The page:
One year ago the talk was all about how Everton was at a crossroads of sort. A fantastic run in from the previous season coupled with a few key additions laid the groundwork for a realistic conversation about getting to the Champions League, and maybe winning a trophy for the first time since 1995. With David Moyes entering a contract year, it was expected to be a do or die year to determine his fate.
Fast forward to now and what was feared has come to pass, but in a different way than anyone expected. Moyes has departed to Manchester United, and he has been replaced by Roberto Martinez. The task demanded by the faithful has not changed. After almost 20 years without a trophy, silverware is expected. A standard has been set over the past decade of top 7 finishes and getting close but not quite there to a trophy. For Martinez to succeed he will need to at least maintain that consistency while bringing home some hardware, and he may even need to do better in the league. Anything else will be seen as stagnation, and with so many clubs getting a sugar daddy, Everton could be left in the dust.
Now though it seems like a squad that has been carefully crafted is in danger of being sliced apart. Both Baines and Fellaini are linked with big clubs, and Everton's financial situation means fears of them both leaving are realistic.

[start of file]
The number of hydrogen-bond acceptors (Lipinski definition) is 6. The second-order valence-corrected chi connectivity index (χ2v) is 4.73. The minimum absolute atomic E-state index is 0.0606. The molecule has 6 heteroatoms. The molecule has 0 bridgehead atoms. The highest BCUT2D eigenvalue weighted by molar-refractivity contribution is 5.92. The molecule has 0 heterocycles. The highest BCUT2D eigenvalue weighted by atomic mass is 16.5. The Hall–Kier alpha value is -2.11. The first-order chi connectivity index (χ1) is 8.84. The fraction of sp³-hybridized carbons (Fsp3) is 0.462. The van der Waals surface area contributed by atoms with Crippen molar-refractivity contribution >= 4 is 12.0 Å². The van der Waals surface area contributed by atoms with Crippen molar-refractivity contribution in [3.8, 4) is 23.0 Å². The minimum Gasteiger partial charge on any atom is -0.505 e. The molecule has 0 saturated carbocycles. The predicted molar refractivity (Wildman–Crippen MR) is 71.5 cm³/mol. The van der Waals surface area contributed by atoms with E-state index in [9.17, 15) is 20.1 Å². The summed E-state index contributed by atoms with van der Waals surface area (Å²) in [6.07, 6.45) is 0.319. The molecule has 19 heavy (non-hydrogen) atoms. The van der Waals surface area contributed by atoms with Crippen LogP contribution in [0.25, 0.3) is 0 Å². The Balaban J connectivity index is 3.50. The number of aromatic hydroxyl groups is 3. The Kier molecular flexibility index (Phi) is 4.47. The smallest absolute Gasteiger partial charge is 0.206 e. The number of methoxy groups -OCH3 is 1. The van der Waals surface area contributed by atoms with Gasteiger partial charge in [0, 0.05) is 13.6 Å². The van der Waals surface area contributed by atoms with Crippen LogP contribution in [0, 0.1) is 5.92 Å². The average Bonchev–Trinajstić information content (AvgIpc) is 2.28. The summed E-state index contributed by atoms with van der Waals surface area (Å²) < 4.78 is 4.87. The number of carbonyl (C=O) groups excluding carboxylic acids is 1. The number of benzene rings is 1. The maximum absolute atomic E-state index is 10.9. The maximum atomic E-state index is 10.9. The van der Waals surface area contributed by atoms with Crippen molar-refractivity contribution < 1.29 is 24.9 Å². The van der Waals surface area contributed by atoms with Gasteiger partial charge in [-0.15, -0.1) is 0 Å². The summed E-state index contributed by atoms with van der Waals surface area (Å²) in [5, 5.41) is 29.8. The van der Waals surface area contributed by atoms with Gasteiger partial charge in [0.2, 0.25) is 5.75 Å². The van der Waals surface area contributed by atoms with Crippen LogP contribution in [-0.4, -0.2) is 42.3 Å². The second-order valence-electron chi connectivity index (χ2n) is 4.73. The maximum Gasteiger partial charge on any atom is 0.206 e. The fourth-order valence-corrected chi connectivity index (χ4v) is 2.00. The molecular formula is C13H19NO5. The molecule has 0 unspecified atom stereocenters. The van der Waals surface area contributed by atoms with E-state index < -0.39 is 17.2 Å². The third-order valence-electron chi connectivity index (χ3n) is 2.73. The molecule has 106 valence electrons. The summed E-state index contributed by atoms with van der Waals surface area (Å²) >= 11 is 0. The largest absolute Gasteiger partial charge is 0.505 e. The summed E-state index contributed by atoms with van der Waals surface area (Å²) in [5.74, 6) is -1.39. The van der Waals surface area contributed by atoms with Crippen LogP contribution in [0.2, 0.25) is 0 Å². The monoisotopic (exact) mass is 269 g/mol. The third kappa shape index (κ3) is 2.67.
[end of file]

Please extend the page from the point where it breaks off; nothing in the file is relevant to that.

There is also uncertainty on the managerial front. Many were not upset with the departure of Moyes and welcome Martinez's arrival at Goodison. But just as it is with every new player, the success of the new manager is not guaranteed. Soccer clubs are the classic case where the club, manager, and players must all mesh together to become a successful club. The manager who can show up at any club and immediately get results is extremely rare, and growing pains should be expected. Remember that even Jose Mourinho has done poorly when he switched clubs. Martinez must be given the time to get things sorted, otherwise Everton will descend into the bowels of relegation.
Martinez's first task will be to win over the dressing room. For the most part Moyes was well-liked at Finch Farm, and it will be no small task to win the players over. He has already begun to do it, but it will be a long process, just like any relationship.
The next challenge is to fill out the squad depth. When healthy, Everton has a starting XI that can compete with any in the league. The problem is depth and a real striker. If Martinez can add some quality depth with the additional 20 million in TV money Everton is expected to receive, we could see some real progress this year.
Ultimately though it is about the players, even if Martinez does everything right, sometimes the players just don't show up to play. Evertonians have seen it before, and if this squad puts in the effort for a full 38 game season, it could be a special year. So sit back and enjoy the preseason. This is when we get to be optimistic and enjoy what we have. Come August the grueling EPL schedule begins and the only thing we can be sure of is chaos and anarchy. Oh, and Jelavic missing a sitter.